^ And that's my point. The post to which I was replying said it was an "abusrd" notion that universal or "socialized" healthcare systems do not have unlimited money and, therefore, someone somewhere must eventually decide what to cover and what not to cover. It's true of insurance companies today and it will be true of government tomorrow. Yet somehow it is eeeeeeeeevil when insurance companies do it, but fair and benevolent when government does it. Go figure.
You just don't get it.
Some of the most expensive care is already
suffering free riders--namely, people who wait until they need emergency care to go to the hospital, then stick everyone else with the bill. This happens now
. The situation you're worried about is one in which lifesaving/emergency care is withheld because there isn't enough to go around. The stress is already on that type of care, and we are all paying for it. Moving the stress to routine/preventive care allows for much better planning and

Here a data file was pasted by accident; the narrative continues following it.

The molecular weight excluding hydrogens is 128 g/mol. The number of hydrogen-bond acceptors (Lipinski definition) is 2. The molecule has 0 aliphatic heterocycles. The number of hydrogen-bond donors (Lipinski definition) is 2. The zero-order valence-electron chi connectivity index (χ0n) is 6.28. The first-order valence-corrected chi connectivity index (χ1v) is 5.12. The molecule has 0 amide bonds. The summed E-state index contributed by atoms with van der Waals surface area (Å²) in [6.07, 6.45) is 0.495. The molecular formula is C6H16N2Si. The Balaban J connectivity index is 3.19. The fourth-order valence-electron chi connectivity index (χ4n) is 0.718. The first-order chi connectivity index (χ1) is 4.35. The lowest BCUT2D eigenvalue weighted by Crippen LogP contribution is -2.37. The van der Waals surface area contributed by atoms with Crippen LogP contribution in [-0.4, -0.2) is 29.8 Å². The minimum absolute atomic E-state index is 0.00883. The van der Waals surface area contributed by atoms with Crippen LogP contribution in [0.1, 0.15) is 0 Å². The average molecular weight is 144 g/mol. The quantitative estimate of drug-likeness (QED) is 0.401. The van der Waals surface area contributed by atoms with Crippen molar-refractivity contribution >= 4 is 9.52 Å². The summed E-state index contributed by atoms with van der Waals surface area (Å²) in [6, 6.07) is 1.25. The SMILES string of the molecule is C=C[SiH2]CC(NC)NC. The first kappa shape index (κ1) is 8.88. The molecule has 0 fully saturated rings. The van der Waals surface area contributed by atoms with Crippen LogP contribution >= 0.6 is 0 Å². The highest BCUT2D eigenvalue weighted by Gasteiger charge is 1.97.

much less expense--something you should be in favor of.
Let me tell you a story. I had a friend who was bitten on her ankle by a spider (or something, she was never sure what.) She had no insurance, so she couldn't go to the doctor. The bite turned into a quarter-sized ring which kept growing. She tried to keep it bandaged and clean but there was only so much she could do.
Well, within a couple weeks, she developed a high fever and one of her arms swelled up to three times its normal size. She was rushed to the ER and they had to operate immediately. Basically, the bite had led to a blood infection, which settled into her arm and was working its way to her heart. If she'd waited any longer, she would be dead. She had to spend three weeks in the hospital for observation, too. She did not have one penny to pay for this, given that she had a job that paid slightly over minimum wage (which she lost because she was in the hospital for weeks.) Total cost: about $60,000, paid for by people like you and me.
It probably would've cost a couple hundred bucks' worth of a GP visit and proper disinfecting/bandaging treatment right after the bite happened, if she'd had insurance.
But, no, universal coverage is somehow more expensive and will break the system.